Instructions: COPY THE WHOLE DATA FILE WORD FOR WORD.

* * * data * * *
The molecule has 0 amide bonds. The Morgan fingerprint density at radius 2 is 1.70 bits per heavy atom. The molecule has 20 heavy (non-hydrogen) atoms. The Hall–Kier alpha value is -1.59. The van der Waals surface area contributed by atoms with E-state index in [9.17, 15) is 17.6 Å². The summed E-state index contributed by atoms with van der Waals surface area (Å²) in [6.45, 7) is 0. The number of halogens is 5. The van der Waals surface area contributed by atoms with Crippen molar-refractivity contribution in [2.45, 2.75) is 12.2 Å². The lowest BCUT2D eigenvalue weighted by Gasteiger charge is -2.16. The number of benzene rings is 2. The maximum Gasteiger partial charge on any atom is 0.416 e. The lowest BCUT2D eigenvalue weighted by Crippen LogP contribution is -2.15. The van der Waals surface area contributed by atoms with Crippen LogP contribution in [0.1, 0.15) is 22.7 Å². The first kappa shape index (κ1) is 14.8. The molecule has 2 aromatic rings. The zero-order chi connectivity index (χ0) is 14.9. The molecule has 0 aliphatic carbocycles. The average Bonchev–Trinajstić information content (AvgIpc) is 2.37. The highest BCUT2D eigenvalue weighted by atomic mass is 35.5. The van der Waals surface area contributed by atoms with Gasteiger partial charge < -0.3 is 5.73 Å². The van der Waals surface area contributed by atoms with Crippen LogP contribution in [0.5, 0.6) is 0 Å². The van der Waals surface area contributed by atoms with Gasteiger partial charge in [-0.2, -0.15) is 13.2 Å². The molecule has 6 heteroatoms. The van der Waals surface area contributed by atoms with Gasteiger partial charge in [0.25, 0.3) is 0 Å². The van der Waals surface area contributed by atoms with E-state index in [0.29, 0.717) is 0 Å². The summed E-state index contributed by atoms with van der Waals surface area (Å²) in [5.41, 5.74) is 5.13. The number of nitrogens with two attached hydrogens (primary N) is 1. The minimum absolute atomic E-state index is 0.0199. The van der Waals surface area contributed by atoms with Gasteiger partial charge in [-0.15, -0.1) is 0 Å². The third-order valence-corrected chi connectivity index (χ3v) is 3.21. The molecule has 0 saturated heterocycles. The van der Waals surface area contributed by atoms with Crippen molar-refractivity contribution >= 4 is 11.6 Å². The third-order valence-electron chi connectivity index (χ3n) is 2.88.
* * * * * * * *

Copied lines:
The molecule has 0 amide bonds. The Morgan fingerprint density at radius 2 is 1.70 bits per heavy atom. The molecule has 20 heavy (non-hydrogen) atoms. The Hall–Kier alpha value is -1.59. The van der Waals surface area contributed by atoms with E-state index in [9.17, 15) is 17.6 Å². The summed E-state index contributed by atoms with van der Waals surface area (Å²) in [6.45, 7) is 0. The number of halogens is 5. The van der Waals surface area contributed by atoms with Crippen molar-refractivity contribution in [2.45, 2.75) is 12.2 Å². The lowest BCUT2D eigenvalue weighted by Gasteiger charge is -2.16. The number of benzene rings is 2. The maximum Gasteiger partial charge on any atom is 0.416 e. The lowest BCUT2D eigenvalue weighted by Crippen LogP contribution is -2.15. The van der Waals surface area contributed by atoms with Crippen LogP contribution in [0.1, 0.15) is 22.7 Å². The first kappa shape index (κ1) is 14.8. The molecule has 2 aromatic rings. The zero-order chi connectivity index (χ0) is 14.9. The molecule has 0 aliphatic carbocycles. The average Bonchev–Trinajstić information content (AvgIpc) is 2.37. The highest BCUT2D eigenvalue weighted by atomic mass is 35.5. The van der Waals surface area contributed by atoms with Gasteiger partial charge < -0.3 is 5.73 Å². The van der Waals surface area contributed by atoms with Crippen LogP contribution in [0.5, 0.6) is 0 Å². The van der Waals surface area contributed by atoms with Gasteiger partial charge in [-0.2, -0.15) is 13.2 Å². The molecule has 6 heteroatoms. The van der Waals surface area contributed by atoms with Gasteiger partial charge in [0.25, 0.3) is 0 Å². The van der Waals surface area contributed by atoms with E-state index in [0.29, 0.717) is 0 Å². The summed E-state index contributed by atoms with van der Waals surface area (Å²) in [5.41, 5.74) is 5.13. The number of nitrogens with two attached hydrogens (primary N) is 1. The minimum absolute atomic E-state index is 0.0199. The van der Waals surface area contributed by atoms with Gasteiger partial charge in [-0.15, -0.1) is 0 Å². The third-order valence-corrected chi connectivity index (χ3v) is 3.21. The molecule has 0 saturated heterocycles. The van der Waals surface area contributed by atoms with Crippen molar-refractivity contribution >= 4 is 11.6 Å². The third-order valence-electron chi connectivity index (χ3n) is 2.88.